Evolution of the California Urological Association
By Lawrence W. Jones, M.D., Past-President, 1991-1993
There are two notable aspects of the California Urological Association’s development, The first is that the CUA was not incorporated until 1986. The second suspect is that within two years over 400 members, almost half of California’s urologists, joined the CUA.
Several significant actions contributed to the evolution of the CUA over many years. First of all, it wasn’t until 1926 that the Western Branch (Western Section) of the American Urological Association could no longer hold its annual meetings in conjunction with the annual meetings of the California Medical Association, in accordance with a new CMA Council exclusionary rule.
The CMA’s ruling was partially reversed in 1966 by the creation of scientific panels to the CMA Scientific Board established in 1963. The panels were designed to develop educational specialty based epitomes on Sundays during the CMA Annual Meeting. This is a program that remains today.
In 1978, the CMA House of Delegates created a “specialty” delegation. The CMA Bylaws required that CMA Advisory Panels not be responsible for the seating of specialty representatives in the CMA House of Delegates. In 1980, lames L. Goebel, M.D., President of the Western Section American Urological Association, received a letter from the Executive Director of the CMA informing him that his “society’s 80% membership” in the CMA of eligible members entitled the Western Section AUA to one seat in the CMA House of Delegates. Dr. Goebel then appointed Stanley Brosman, M.D. as general chairman of the “Specialty Organization of California includ ing the four G.U. Societies, the sole purpose of which was to seat a delegate. He then asked each society to contribute $100 toward a fund to cover incidental expenses. Dr. Goebel’s request for component support was well received by the Northern California Urological society, Orange County Urological Society and San Diego. However, the Los Angeles Urological Society did not contribute. The society, in a letter, stated that “The Los Angeles Urological Society has adequate legislative representation in the CMA through local organizations and there does not exist any necessity for the formation of any new formal body in the state to represent urologists.” Nevertheless, seating in the House of Delegates was rotated between participating societies over the next few years.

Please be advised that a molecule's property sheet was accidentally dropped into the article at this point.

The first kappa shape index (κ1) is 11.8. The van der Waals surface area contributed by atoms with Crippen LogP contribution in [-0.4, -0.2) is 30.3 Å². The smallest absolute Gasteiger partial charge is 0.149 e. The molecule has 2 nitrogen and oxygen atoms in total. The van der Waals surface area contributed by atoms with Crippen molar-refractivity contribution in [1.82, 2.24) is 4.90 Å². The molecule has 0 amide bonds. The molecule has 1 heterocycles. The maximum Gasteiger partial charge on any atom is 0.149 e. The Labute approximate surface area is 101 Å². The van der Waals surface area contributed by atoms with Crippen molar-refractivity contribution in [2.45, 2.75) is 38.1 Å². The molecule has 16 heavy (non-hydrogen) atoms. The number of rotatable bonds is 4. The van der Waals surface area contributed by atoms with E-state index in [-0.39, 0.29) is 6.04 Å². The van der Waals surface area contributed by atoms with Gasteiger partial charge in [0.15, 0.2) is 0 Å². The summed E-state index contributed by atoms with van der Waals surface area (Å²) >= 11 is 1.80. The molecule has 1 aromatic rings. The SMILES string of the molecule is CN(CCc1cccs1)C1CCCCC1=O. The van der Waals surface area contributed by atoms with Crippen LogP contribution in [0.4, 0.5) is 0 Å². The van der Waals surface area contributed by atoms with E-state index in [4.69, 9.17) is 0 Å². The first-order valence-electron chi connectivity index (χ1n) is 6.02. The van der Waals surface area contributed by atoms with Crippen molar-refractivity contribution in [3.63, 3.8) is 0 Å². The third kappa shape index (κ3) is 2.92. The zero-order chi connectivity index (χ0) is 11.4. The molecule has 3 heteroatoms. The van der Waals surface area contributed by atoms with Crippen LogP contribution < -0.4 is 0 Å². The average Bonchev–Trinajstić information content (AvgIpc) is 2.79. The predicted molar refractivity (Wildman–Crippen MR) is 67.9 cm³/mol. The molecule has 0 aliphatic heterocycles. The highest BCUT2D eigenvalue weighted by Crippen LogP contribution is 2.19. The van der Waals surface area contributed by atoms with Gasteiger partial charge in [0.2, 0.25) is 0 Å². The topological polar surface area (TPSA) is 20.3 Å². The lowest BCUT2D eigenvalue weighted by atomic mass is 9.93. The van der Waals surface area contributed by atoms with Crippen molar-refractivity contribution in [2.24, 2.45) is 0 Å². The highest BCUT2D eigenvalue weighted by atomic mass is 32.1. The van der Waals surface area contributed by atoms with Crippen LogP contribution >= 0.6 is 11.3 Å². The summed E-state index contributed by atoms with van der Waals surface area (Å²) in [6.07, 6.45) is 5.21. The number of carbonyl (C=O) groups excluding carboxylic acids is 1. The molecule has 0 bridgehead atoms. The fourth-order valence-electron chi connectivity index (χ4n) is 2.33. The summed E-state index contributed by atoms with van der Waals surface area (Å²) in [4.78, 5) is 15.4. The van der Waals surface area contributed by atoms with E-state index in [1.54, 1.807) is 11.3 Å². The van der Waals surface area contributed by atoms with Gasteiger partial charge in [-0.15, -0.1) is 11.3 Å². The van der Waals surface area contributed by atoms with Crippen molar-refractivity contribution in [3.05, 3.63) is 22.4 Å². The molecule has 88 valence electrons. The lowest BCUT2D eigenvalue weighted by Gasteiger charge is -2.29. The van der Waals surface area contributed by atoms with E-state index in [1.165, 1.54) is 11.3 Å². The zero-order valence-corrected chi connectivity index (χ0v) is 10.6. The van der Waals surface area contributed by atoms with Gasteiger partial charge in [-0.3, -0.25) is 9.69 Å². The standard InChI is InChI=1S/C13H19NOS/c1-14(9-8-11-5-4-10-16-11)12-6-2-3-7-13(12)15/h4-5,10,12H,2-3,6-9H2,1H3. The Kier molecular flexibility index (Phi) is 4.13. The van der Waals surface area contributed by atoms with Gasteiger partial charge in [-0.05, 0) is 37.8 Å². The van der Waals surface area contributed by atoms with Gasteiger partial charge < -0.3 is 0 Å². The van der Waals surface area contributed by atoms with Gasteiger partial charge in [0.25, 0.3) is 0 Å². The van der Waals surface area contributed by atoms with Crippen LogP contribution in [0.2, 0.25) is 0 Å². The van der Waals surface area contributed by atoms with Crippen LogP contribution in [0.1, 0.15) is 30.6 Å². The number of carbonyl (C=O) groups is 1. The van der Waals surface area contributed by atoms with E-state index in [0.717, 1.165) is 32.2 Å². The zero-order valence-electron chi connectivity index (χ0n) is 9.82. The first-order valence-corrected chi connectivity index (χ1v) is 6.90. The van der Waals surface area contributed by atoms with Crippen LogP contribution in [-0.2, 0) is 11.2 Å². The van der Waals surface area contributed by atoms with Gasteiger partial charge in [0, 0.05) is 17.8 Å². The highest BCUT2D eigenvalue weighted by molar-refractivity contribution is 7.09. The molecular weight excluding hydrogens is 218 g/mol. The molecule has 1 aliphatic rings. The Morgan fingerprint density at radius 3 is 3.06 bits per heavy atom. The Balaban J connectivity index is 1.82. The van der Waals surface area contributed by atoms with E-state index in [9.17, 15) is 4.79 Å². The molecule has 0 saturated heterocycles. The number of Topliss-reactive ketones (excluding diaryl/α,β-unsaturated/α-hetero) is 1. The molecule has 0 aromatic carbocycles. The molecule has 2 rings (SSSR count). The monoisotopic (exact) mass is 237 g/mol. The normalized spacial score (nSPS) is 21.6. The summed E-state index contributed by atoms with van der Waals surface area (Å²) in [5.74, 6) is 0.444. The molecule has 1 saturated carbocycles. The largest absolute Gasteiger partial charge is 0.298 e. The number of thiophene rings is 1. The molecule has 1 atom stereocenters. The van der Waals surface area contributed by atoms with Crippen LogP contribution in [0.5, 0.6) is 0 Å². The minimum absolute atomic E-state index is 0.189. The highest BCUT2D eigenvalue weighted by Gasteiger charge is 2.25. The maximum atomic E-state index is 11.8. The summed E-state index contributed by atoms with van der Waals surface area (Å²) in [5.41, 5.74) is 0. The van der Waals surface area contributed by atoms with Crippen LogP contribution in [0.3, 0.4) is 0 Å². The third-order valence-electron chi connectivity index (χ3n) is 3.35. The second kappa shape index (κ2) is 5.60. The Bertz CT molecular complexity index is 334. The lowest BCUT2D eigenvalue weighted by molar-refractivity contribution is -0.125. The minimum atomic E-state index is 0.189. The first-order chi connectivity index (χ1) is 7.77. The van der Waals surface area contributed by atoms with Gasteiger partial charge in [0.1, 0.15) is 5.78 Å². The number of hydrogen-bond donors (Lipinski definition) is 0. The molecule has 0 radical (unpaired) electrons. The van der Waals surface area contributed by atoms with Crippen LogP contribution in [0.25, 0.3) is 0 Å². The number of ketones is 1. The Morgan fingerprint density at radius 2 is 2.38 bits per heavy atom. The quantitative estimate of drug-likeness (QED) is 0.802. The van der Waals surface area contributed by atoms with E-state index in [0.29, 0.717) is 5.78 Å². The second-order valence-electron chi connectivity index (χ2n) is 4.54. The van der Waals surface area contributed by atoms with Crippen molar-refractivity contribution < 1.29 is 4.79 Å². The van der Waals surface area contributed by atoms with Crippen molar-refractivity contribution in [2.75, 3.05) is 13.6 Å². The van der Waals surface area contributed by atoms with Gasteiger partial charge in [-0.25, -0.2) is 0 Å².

The turning point came in 1986 when the California Urological Association, assisted by Arthur Dick, M.D., developed a set of bylaws and its own Articles of Incorporation. These were filed with the State and CUA was granted a tax exempt status, formally classified as a 501 (c)(6) organization, by the Internal Revenue Service. An invitation letter to join along with a request for $5O.OO dues was mailed to all the urologists on the CMA list and yielded an encouraging response.
In 1988, several events occurred. Dr. Carl Biorn was formally elected President of the CUA. He subsequently attended a meeting of the Los Angeles Urological Society and addressed a speech, “Politics and the California Urologist” which stressed the importance of socioeconomic issues and unification for clout with Congress. In May, the California Medical Association Specialty Delegation was notified that the Western Section American Urological Association would no longer hold representation for the California urologists and that they would now be represented by the California Urological Association.
At the 1989 Board Meeting, the CUA faced its biggest challenge: recommendations to modify criteria for TURP. Dr. Donald Gartman, president of the CMRI had written to Dr. Biorn solicit ing CUA’s input and asking for names of members who would assist with physician review. The CUA’s strong stance and the resulting cooperation from CMRI helped to finally unite the California urologists.
The CUA continues to provide valuable input to the CMRI, other regulatory agencies and the government representatives. The CUA offers an 800 number “hotline” to assist members with in insurance billings, or reimbursement infractions. The organization has grown to over 400 dues paying members and has built a responsive Board who are ready to respond to the needs of California urologists.